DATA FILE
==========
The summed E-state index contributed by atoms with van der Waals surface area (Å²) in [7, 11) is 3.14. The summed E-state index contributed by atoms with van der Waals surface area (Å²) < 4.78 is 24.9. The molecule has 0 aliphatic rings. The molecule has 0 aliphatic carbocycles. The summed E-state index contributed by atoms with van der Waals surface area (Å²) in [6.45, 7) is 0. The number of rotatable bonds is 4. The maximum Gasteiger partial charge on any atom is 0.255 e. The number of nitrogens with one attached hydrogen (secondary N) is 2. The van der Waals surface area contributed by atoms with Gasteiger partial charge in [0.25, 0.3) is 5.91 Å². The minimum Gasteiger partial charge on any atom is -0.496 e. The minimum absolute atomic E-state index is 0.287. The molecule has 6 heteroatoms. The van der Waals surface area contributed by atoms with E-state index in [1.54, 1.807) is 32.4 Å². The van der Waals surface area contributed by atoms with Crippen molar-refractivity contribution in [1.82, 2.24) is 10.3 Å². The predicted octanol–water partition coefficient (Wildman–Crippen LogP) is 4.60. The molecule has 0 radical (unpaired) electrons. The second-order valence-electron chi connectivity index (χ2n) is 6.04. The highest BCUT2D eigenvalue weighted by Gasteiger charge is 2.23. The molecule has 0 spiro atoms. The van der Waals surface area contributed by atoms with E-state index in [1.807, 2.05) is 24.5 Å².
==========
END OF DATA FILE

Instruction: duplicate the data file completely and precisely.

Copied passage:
The summed E-state index contributed by atoms with van der Waals surface area (Å²) in [7, 11) is 3.14. The summed E-state index contributed by atoms with van der Waals surface area (Å²) < 4.78 is 24.9. The molecule has 0 aliphatic rings. The molecule has 0 aliphatic carbocycles. The summed E-state index contributed by atoms with van der Waals surface area (Å²) in [6.45, 7) is 0. The number of rotatable bonds is 4. The maximum Gasteiger partial charge on any atom is 0.255 e. The number of nitrogens with one attached hydrogen (secondary N) is 2. The van der Waals surface area contributed by atoms with Gasteiger partial charge in [0.25, 0.3) is 5.91 Å². The minimum Gasteiger partial charge on any atom is -0.496 e. The minimum absolute atomic E-state index is 0.287. The molecule has 6 heteroatoms. The van der Waals surface area contributed by atoms with E-state index in [1.54, 1.807) is 32.4 Å². The van der Waals surface area contributed by atoms with Crippen molar-refractivity contribution in [1.82, 2.24) is 10.3 Å². The predicted octanol–water partition coefficient (Wildman–Crippen LogP) is 4.60. The molecule has 0 radical (unpaired) electrons. The second-order valence-electron chi connectivity index (χ2n) is 6.04. The highest BCUT2D eigenvalue weighted by Gasteiger charge is 2.23. The molecule has 0 spiro atoms. The van der Waals surface area contributed by atoms with E-state index in [1.807, 2.05) is 24.5 Å².